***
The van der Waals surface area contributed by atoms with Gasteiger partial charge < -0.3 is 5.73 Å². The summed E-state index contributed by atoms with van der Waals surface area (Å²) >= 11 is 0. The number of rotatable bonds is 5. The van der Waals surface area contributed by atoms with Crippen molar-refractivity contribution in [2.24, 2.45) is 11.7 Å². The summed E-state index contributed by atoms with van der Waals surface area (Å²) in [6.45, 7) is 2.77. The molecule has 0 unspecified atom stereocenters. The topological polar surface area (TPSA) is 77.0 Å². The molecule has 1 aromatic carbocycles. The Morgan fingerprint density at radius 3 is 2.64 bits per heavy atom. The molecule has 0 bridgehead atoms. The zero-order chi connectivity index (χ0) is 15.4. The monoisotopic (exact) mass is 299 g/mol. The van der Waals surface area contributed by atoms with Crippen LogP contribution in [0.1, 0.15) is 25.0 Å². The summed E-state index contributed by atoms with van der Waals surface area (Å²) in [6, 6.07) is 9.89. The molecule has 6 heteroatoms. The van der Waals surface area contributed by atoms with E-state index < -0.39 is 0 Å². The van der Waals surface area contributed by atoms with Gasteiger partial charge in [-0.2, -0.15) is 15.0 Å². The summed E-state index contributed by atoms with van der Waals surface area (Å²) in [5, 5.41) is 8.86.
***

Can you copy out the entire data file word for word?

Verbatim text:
The van der Waals surface area contributed by atoms with Gasteiger partial charge < -0.3 is 5.73 Å². The summed E-state index contributed by atoms with van der Waals surface area (Å²) >= 11 is 0. The number of rotatable bonds is 5. The van der Waals surface area contributed by atoms with Crippen molar-refractivity contribution in [2.24, 2.45) is 11.7 Å². The summed E-state index contributed by atoms with van der Waals surface area (Å²) in [6.45, 7) is 2.77. The molecule has 0 unspecified atom stereocenters. The topological polar surface area (TPSA) is 77.0 Å². The molecule has 1 aromatic carbocycles. The Morgan fingerprint density at radius 3 is 2.64 bits per heavy atom. The molecule has 0 bridgehead atoms. The zero-order chi connectivity index (χ0) is 15.4. The monoisotopic (exact) mass is 299 g/mol. The van der Waals surface area contributed by atoms with Crippen LogP contribution in [0.1, 0.15) is 25.0 Å². The summed E-state index contributed by atoms with van der Waals surface area (Å²) in [6, 6.07) is 9.89. The molecule has 6 heteroatoms. The van der Waals surface area contributed by atoms with E-state index < -0.39 is 0 Å². The van der Waals surface area contributed by atoms with Gasteiger partial charge in [-0.2, -0.15) is 15.0 Å². The summed E-state index contributed by atoms with van der Waals surface area (Å²) in [5, 5.41) is 8.86.